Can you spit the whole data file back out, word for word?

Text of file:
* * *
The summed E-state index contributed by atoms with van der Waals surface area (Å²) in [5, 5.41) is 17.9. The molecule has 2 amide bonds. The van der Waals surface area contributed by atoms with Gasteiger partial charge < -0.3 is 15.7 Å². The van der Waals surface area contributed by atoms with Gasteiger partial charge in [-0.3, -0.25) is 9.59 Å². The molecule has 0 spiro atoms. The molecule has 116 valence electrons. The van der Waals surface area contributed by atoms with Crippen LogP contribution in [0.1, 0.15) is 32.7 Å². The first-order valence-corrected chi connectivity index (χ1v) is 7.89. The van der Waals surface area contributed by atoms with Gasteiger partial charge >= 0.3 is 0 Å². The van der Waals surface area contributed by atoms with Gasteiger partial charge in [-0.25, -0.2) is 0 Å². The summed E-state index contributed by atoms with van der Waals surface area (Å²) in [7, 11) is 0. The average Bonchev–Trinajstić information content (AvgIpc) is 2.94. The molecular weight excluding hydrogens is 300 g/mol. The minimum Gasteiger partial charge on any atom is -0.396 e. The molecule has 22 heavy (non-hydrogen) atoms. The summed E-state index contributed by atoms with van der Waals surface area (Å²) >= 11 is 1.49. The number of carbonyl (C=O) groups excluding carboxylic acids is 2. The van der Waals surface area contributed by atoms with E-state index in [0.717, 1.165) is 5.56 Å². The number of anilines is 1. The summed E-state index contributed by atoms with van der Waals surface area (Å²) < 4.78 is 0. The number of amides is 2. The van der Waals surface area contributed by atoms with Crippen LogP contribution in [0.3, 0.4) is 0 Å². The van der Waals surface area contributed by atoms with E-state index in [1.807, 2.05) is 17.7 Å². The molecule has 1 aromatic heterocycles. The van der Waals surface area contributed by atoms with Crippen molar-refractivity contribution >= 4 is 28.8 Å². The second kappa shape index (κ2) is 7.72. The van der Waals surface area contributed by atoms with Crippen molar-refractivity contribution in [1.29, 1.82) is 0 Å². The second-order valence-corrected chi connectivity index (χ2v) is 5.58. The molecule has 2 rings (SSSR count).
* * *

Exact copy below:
The summed E-state index contributed by atoms with van der Waals surface area (Å²) in [5, 5.41) is 17.9. The molecule has 2 amide bonds. The van der Waals surface area contributed by atoms with Gasteiger partial charge < -0.3 is 15.7 Å². The van der Waals surface area contributed by atoms with Gasteiger partial charge in [-0.3, -0.25) is 9.59 Å². The molecule has 0 spiro atoms. The molecule has 116 valence electrons. The van der Waals surface area contributed by atoms with Crippen LogP contribution in [0.1, 0.15) is 32.7 Å². The first-order valence-corrected chi connectivity index (χ1v) is 7.89. The van der Waals surface area contributed by atoms with Gasteiger partial charge >= 0.3 is 0 Å². The van der Waals surface area contributed by atoms with Gasteiger partial charge in [-0.25, -0.2) is 0 Å². The summed E-state index contributed by atoms with van der Waals surface area (Å²) in [7, 11) is 0. The average Bonchev–Trinajstić information content (AvgIpc) is 2.94. The molecular weight excluding hydrogens is 300 g/mol. The minimum Gasteiger partial charge on any atom is -0.396 e. The molecule has 22 heavy (non-hydrogen) atoms. The summed E-state index contributed by atoms with van der Waals surface area (Å²) >= 11 is 1.49. The number of carbonyl (C=O) groups excluding carboxylic acids is 2. The van der Waals surface area contributed by atoms with E-state index in [0.717, 1.165) is 5.56 Å². The number of anilines is 1. The summed E-state index contributed by atoms with van der Waals surface area (Å²) < 4.78 is 0. The number of amides is 2. The van der Waals surface area contributed by atoms with Crippen LogP contribution in [0.3, 0.4) is 0 Å². The van der Waals surface area contributed by atoms with E-state index in [1.807, 2.05) is 17.7 Å². The molecule has 1 aromatic heterocycles. The van der Waals surface area contributed by atoms with Crippen molar-refractivity contribution >= 4 is 28.8 Å². The second kappa shape index (κ2) is 7.72. The van der Waals surface area contributed by atoms with Crippen molar-refractivity contribution in [1.29, 1.82) is 0 Å². The second-order valence-corrected chi connectivity index (χ2v) is 5.58. The molecule has 2 rings (SSSR count).